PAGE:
Instantly Baby pivoted, scrambled for traction and started after his laughing mistress. Eden had just enough time to brace herself again before more than a hundred and thirty pounds of muscle and fur bounded into her. She shoved hard against Baby, knowing she was going to go spinning again but determined to give the wolf a good tussle.

Before Baby's shoulder could connect with Eden, she was lifted and set down behind Nevada. The wolf hit the man instead. Two strong hands shoved hard against steel muscles and thick fur. Baby went spinning and sliding across the cabin floor. He recovered, gave Nevada a look of glittering delight, and came full tilt across the cabin floor toward the man.

This time Nevada waited on all fours as Eden had. Muscular shoulder met muscular shoulder, Baby rebounded and went sliding and scrambling across the floor. When the wolf regained his balance, he gave Nevada a laughing, long-tongued grin and charged once more, holding back nothing of his strength as he had earlier in the game with Eden.

"You're in for it now, Nevada," Eden crowed breathlessly. "Baby hasn't had a decent wrestling match since Mark broke his arm, so Baby's loaded for bear – and with that sleek beard, you're looking like bear to him."

Just as Nevada turned to ask who Mark was, Baby sprang. Nevada went down in a tangle of arms, furry legs and waving black tail. Laughing hard at Nevada's comeuppance, trying to catch her breath at the same time, Eden sank onto her bed and applauded while wolf and warrior romped.

And a romp it was. Nevada and Baby caromed off ice chest and walls, supply sacks and packsaddle, firewood and empty water bucket. The room became a shambles of its former neat condition. Yet no matter how fast or exciting the wrestling became, both wolf and warrior kept individual weapons very carefully sheathed. Fangs never sank into flesh, nor did steel fingers gouge. Claws might rake the floor, but nothing else. Unarmed combat tactics remained unused.

Finally Nevada wrestled Baby to the floor and pinned him there, both of them breathing hard. The wolf relaxed, baring his throat and belly to the warrior, accepting the end of the game. Nevada shook Baby gently by the scruff, spoke to him calmly, and released him. Baby sprang up, shook himself thoroughly, and stood panting and grinning up at Nevada. The left side of Nevada's mouth kicked up slightly in return. He sat on his heels and took the wolf's big head in his hands, rubbing the base of the erect ears and smoothing the thick fur.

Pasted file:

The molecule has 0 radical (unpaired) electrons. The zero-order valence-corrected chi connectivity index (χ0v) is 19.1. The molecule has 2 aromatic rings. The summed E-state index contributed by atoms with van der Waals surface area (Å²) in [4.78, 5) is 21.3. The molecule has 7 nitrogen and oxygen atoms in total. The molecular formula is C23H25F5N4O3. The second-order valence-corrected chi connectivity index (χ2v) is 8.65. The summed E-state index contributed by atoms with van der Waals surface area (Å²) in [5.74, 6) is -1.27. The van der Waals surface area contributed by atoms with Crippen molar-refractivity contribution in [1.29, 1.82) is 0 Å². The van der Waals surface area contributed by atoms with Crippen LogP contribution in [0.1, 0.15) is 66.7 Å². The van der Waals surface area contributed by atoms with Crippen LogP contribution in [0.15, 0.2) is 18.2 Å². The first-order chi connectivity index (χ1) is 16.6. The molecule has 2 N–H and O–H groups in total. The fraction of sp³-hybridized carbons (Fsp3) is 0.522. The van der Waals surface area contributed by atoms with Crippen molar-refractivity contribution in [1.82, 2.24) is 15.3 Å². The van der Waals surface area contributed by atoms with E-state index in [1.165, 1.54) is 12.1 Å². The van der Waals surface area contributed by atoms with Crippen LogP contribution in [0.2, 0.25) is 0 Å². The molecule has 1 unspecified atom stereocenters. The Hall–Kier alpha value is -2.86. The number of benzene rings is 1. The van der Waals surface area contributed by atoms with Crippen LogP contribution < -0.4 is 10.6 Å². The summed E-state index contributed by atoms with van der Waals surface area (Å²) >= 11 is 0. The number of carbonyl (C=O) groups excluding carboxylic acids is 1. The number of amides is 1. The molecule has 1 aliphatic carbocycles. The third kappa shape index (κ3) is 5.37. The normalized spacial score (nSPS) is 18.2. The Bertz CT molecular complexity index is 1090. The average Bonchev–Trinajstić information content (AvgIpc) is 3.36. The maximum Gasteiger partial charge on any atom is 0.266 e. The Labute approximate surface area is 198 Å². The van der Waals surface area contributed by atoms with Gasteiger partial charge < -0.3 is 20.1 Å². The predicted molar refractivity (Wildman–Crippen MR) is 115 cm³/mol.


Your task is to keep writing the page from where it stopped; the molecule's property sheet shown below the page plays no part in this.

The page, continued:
"You're one hell of a fighter, old man," Nevada said quietly.

Baby's head turned. Big jaws gently closed over Nevada's right hand, then released him.

"That's meant to reassure you," Eden explained in a soft voice. "It's a wolf's kiss. Wolves aren't quite the same as dogs. They require different things from their friends, whether four-footed or two."

"What should I do to reassure Baby in return?"

"You already have."


"You accepted his surrender, let him go with his dignity intact, and then praised him with your touch and your voice." Eden paused thoughtfully. "You read Baby very well, Nevada. Have you ever worked with undomesticated animals?"

"All my life."

"Really? What kind?"


Eden started to laugh before she realized that there was more truth than humor in what Nevada said. Then she laughed anyway, a bittersweet and very human laughter, accepting what could not be changed in the nature of man and beast.